David Bourget (Western Ontario)
David Chalmers (ANU, NYU)
Rafael De Clercq
Ezio Di Nucci
Jonathan Jenkins Ichikawa
Jack Alan Reynolds
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Consciousness & Cognition 16 (4):897-912 (2007)
b>. One major problem many hypotheses regarding the neural correlate of consciousness (NCC) face is what we might call “the why question”: _why _would this particular neural feature, rather than another, correlate with consciousness? The purpose of the present paper is to develop an NCC hypothesis that answers this question. The proposed hypothesis is inspired by the Cross-Order Integration (COI) theory of consciousness, according to which consciousness arises from the functional integration of a first-order representation of an external stimulus and a second-order representation of that first-order representation. The proposal comes in two steps. The first step concerns the “general shape” of the NCC and can be directly derived from COI theory. The second step is a concrete hypothesis that can be arrived at by combining the general shape with empirical considerations.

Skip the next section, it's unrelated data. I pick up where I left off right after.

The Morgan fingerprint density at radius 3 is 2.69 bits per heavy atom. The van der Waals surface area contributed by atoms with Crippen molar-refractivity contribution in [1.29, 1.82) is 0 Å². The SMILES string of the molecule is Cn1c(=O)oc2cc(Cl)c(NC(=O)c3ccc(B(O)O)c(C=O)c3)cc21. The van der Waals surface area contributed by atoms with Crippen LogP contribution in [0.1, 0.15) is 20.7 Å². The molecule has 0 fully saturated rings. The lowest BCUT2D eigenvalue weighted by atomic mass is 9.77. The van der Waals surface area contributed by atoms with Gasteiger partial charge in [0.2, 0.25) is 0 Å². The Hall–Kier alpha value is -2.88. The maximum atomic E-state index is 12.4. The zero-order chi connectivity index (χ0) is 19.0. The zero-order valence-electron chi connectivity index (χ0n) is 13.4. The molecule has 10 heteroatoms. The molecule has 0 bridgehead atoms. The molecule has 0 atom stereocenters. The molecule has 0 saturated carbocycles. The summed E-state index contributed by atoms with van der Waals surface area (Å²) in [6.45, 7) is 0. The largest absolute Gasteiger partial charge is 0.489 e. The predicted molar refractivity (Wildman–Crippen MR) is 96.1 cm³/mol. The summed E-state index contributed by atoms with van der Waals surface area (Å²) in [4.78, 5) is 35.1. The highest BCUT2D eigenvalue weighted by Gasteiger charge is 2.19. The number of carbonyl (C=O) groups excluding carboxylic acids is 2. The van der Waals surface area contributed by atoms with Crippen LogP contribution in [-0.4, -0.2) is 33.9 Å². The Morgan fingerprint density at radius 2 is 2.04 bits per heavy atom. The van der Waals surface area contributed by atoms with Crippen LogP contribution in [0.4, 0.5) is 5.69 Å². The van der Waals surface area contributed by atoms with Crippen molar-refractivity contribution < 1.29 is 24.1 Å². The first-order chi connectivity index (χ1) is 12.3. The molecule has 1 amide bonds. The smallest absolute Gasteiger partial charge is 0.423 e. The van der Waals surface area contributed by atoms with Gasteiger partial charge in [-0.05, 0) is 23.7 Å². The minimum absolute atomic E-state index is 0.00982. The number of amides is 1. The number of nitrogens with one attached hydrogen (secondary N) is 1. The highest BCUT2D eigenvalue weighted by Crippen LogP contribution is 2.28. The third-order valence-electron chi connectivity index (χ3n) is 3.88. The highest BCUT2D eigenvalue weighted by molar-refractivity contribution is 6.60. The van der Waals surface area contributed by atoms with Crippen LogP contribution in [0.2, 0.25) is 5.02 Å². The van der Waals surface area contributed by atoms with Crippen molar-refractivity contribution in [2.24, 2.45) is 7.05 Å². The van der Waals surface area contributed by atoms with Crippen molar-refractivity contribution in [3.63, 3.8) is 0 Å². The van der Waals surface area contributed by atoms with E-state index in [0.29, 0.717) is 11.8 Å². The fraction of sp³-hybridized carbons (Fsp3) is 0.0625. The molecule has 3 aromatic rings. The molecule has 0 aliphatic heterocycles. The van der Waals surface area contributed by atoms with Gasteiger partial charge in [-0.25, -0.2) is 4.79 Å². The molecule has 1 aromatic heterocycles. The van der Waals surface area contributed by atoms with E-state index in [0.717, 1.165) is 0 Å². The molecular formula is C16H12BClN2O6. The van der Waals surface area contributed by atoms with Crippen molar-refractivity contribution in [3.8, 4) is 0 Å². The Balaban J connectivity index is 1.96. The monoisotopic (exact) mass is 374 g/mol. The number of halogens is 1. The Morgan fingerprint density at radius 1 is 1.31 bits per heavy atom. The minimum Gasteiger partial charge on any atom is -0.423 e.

|Keywords||consciousness neural correlates of consciousness|
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Citations of this work BETA
Jakob Hohwy (2009). The Neural Correlates of Consciousness: New Experimental Approaches Needed? Consciousness and Cognition 18 (2):428-438.
Uriah Kriegel (2009). Self-Representationalism and Phenomenology. Philosophical Studies 143 (3):357-381.
Andy D. Mealor & Zoltan Dienes (2013). The Speed of Metacognition: Taking Time to Get to Know One's Structural Knowledge. Consciousness and Cognition 22 (1):123-136.
Andy Mealor & Zoltan Dienes (2012). No-Loss Gambling Shows the Speed of the Unconscious. Consciousness and Cognition 21 (1):228-237.
Ben Phillips (2014). Indirect Representation and the Self-Representational Theory of Consciousness. Philosophical Studies 167 (2):273-290.
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